DooinMeCleanin Tue 12-Jul-11 17:02:10

'Lucky you that you have never had to deal with this particular situation.' did you miss the part where I said my cat shits all over my house on a regular occassion? Always has and always will, due to IBS. Have you tried stopping an outdoor cat eating things it shouldn't?

I'm sorry if I was harsh but I can't even begin to understand how people can consider putting a healthy pet to sleep for the sake of nice things, my cat means a lot more to me than my sofa does. Get a leather sofa, it's wipe clean. Limit your cat to just a few rooms and make them as wipe clean as is possible. I can't stop my cat shitting. I have accepted that all I can do is manage the problem as best as possible.

Try rescues further away from you. Please don't have him pts.

WeNeedToTalkAboutSauvignon Tue 12-Jul-11 17:21:11

No I didn't miss that part. Picking up faeces is no problem at all. I do it every morning (usually about 6 feet from the clean litter tray). Cat urine on the other hand is a completely different ballgame.

And I read the part where you said that

8 year old cats don't just un-litter train themselves after four years of being clean, for no reason. They just don't.

Well, this one DID and therefore this IS a situation you have not had to deal with.

Leather sofas - been through 3 in 3 years. Unfortunately cat urine does soak through leather, gets through the stitching and soaks into the foam.

Funny you should accuse me of loving my sofa more than my cat. We haven't had a sofa/arm chair/any soft furnishings in our house for over 6 months now.

My family cannot invite their friends to the house as it stinks.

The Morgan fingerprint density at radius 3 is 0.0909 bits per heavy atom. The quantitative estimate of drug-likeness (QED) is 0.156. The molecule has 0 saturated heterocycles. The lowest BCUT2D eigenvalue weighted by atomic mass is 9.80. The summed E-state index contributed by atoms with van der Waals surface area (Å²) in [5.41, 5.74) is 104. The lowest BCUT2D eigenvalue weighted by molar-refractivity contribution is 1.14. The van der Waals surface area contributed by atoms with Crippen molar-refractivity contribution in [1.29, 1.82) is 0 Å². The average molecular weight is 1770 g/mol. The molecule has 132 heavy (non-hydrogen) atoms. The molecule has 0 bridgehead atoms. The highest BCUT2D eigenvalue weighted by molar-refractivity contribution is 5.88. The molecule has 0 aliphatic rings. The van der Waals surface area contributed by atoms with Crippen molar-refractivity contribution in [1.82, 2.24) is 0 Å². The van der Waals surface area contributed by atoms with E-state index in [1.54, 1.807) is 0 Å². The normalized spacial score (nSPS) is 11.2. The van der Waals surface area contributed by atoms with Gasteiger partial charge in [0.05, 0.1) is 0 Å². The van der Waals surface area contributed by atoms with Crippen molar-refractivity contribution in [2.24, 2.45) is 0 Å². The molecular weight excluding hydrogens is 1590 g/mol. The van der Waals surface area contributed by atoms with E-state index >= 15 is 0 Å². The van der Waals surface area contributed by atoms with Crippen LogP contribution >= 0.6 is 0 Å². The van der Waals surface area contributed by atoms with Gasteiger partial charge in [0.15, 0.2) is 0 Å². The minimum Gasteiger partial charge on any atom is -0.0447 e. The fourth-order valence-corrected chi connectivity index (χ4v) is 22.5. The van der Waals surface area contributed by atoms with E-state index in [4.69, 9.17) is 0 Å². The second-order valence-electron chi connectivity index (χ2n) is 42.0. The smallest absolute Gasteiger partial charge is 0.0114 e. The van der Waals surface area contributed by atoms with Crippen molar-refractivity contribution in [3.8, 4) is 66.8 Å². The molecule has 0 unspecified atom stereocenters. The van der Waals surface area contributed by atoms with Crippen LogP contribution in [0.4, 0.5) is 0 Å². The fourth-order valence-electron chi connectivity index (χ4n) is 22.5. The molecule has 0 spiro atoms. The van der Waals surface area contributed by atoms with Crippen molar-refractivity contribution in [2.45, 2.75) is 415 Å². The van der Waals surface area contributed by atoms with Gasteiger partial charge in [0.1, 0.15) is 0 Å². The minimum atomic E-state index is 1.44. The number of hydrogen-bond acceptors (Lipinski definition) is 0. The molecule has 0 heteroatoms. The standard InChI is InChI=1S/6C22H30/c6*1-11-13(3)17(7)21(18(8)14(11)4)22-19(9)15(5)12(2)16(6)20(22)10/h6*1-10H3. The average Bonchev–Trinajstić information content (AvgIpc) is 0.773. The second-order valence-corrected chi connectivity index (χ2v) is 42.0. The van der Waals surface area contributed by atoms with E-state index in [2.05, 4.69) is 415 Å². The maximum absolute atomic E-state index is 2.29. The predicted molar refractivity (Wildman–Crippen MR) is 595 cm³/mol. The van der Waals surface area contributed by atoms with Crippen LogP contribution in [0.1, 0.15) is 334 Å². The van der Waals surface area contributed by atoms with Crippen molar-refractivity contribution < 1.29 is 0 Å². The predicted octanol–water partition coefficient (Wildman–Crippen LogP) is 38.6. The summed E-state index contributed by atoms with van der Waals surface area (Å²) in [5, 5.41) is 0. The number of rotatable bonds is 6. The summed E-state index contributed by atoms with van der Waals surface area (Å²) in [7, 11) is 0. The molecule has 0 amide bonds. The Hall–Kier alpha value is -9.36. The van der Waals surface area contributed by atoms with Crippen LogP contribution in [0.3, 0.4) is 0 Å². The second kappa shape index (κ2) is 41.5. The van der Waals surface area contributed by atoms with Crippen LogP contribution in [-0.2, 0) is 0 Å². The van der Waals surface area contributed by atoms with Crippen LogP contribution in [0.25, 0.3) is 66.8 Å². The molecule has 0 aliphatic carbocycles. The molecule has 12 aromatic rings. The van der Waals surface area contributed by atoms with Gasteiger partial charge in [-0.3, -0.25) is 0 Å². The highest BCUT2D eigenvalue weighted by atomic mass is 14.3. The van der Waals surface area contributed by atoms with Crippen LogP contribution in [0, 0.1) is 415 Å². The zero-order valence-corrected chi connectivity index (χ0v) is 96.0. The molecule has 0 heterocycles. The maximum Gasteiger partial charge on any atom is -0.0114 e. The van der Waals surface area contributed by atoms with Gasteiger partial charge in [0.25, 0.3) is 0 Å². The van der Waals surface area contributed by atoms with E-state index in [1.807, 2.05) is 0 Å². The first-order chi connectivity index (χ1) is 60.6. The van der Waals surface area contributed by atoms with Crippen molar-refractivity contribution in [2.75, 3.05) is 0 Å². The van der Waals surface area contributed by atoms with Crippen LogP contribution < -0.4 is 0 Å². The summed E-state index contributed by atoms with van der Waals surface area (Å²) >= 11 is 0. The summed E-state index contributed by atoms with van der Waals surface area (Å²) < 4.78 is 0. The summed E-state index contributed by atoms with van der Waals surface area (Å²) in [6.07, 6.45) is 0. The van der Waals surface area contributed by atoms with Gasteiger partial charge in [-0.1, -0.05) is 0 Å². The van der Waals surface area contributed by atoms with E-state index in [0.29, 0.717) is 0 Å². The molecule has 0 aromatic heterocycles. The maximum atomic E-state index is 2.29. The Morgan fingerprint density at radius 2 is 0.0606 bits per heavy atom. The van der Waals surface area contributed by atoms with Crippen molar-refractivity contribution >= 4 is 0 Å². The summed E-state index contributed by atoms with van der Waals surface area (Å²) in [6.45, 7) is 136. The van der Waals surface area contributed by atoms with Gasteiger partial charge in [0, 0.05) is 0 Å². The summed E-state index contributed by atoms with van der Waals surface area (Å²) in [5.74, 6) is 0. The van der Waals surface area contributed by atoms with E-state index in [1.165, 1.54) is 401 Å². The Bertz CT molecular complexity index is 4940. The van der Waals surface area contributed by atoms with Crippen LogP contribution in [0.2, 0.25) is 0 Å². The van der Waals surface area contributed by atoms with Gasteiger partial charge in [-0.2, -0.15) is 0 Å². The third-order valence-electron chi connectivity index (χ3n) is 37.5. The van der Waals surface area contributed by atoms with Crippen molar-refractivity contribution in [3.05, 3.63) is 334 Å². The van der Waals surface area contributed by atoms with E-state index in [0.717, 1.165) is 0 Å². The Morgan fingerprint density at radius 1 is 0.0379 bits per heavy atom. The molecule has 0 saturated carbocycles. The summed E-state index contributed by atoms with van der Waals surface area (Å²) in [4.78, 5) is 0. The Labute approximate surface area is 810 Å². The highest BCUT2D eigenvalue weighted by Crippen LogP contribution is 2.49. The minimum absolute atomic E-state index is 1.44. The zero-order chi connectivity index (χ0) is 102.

I appreciate that you are an animal lover (as am I, if I wasn't I wouldn't have put up with this for over 4 years) but I am hiding this thread now as the last thing I need whilst dealing with this is unfair sweeping statements about being a "murderer".

spinaltap Sat 16-Jul-11 13:14:05

I totally sympathise OP. I don't have any advice I'm afraid, but I know how you feel.

We have two cats who regularly spray all over the house. It's stress related because a neighbour's cat terrorises them. We have tried everything to stop them doing this, including seeing a behaviourist, but nothing works. We've been putting up with it for over a year now, but it's particularly difficult now we have a toddler getting his little hands into everything! I have to be constantly vigilant!

It has got to the point where we are seriously considering re-homing them but it's such a hard decision. The cats are stressed and unhappy, we are stressed and unhappy, but we still love them!

WeNeedToTalkAboutSauvignon Thu 04-Aug-11 01:54:54

Thank you Spinal Tap.

I appreciate your empathy.

In the last few weeks I have heard many stories of cat owners who have gone through a similar experience.

If there is one thing I have learnt through the last couple of years on MN it is to not judge others.

"until you have walked a mile in their shoes....." blah blah blah

Don't really know why I looked back at this thread but I am glad I did. To those of you who still get to enjoy your pets, I implore you not to take them for granted. For those of us who don't...the pain is unimaginable. I wish you strength. Take care x

NatashaBee Thu 04-Aug-11 03:02:35

Message withdrawn at poster's request.